I originally used a real comparator, an LM311, instead of an op amp. Comparators are faster than op-amps and are tolerant of high differential voltages between the inputs. In this case, the MCP6021 is tolerant of  the input voltage differential. More importantly, so far my circuit is on a plug-in solderless breadboard and the LM311's fast output transitions produce unwanted spikes and ringing. The slower MCP6021 is an advantage in this case. When it comes time to make the prototype PCB, I'll revisit the true comparator versus op-amp open loop choice.

The oscilloscope capture below shows U2's output. No gross ringing or overshoot.

Running U2's output into the 18F4620 Timer0's input, with some suitable Swordfish code, produced the following frequency distribution.

This breadboard uses a ceramic resonator as a  time base, so the absolute frequency is not accurate. More importantly, however, is the standard deviation; 0.0173 Hz, or 1 part in 3500. this is perhaps 20 time worse than our theoretical maximum accuracy.

More usefully for analysis purposes is the period information, presented below. We see jitter in the zero crossing of nearly 5 µs standard deviation.
To assure you that the SG-100 function generator is stable and accurate, I also made period measurements using a Racal 1992 frequency counter. Plotted with the same horizontal scale (50 microseconds range) the difference is obvious. The problem resides with the test circuitry and/or software, not the SG-100. (Compute the frequency from the average period—60.00060 Hz is the answer.)
Why the PIC results show nearly a 5 µs period jitter (standard deviation) becomes clearer when we look at the MCP6021 slicer's output waveform. Using the "variable persistence" mode of a Tektronix TDS430 digital oscilloscope, we see  that what appears to be a crisp, fast transition, when expanded in time, is actually an ensemble of transition waveforms. (I collected the data with persistance = 5.00 seconds.) I'm using a TTL-compatible pin in the 18F4620 t o sense the input, so we can look at the spread or smear around +0.8V for the 0→1 transition and around 2.5V on the 1→0  transition. We see several microseconds jitter in both cases. Even if we concentrate on  the darkest portion of the  trace, representing the most common transitions, we still see more than 2 µs jitter. If we consider that the jitter is an issue on both the 0→1 and 1→0 transitions, these values can be doubled. And, at the moment, my algorithm makes separate measurements of positive and negative half-cycles, so there are a total of four transitions subject to jitter. As an eyeball average and statistical view of the oscilloscope traces, I'll guess that the standard deviation of each transition is around 2 µs and that the individual jitter values are randomly distributed.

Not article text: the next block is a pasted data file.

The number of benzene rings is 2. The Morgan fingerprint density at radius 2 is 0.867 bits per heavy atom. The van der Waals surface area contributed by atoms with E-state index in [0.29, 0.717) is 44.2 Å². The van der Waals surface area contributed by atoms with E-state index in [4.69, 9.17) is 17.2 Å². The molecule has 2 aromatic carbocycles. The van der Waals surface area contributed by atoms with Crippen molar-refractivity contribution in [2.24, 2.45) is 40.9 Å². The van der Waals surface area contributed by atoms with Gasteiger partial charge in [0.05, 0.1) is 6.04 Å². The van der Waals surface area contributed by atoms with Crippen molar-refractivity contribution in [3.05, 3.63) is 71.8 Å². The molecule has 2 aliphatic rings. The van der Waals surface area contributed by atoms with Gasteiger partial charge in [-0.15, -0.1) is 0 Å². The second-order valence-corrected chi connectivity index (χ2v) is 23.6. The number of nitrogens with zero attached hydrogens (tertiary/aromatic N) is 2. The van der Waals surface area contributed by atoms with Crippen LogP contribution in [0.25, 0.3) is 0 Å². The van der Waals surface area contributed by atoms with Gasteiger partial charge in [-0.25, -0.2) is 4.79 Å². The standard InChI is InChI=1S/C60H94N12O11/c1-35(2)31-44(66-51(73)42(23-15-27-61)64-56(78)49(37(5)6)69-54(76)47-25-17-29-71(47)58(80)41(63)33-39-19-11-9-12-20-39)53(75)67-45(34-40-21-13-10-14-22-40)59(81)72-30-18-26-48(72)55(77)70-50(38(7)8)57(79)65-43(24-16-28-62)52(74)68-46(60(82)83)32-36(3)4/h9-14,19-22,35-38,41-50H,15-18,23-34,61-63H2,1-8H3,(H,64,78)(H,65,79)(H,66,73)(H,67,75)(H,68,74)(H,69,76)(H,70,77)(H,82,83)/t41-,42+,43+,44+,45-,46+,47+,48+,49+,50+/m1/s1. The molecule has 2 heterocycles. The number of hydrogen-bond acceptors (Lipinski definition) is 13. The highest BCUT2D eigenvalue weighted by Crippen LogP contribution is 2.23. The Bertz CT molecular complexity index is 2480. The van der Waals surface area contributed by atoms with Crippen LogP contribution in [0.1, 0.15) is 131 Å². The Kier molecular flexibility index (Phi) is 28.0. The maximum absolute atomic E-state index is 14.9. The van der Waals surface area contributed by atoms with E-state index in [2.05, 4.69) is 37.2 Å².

The variance is the square of the standard deviation, or 4 µs, so the variance of four transitions used in the measured period data is 16 µs. The standard deviation of the four transitions considered in series is therefore the square root of the variance or 4 µs. Considering the rough nature of the jitter estimate, this is not bad agreement with the measured 4.85 µs standard deviation.

Another way of looking at the 4.85 µs jitter is to estimate what voltage error or noise it corresponds to.

The slope of a sine wave with angular frequency ω and amplitude A (A sin(ωt)) can be estimated by differentiating it at the zero crossing point. The derivative is Aω cos(0) or Aω. In the test signal, A = 1.5 V and ω is 2πf where f = 60 Hz, which is 565.5 volts/sec. We can assume for small  time periods the derivative is close to the differential ΔV/Δt. Hence, 4.85 µs corresponds to a voltage or noise value of 4.85 x 10-6 sec x 565 V/sec = 1.3 millivolts.

This is a reasonable amount of noise considering the noise problems inherent in solderless plugboards. It also suggests that a low noise PCB layout should improve our noise performance and hence reduced jitter in the time domain.

I'll update this page as I have more to say about the project.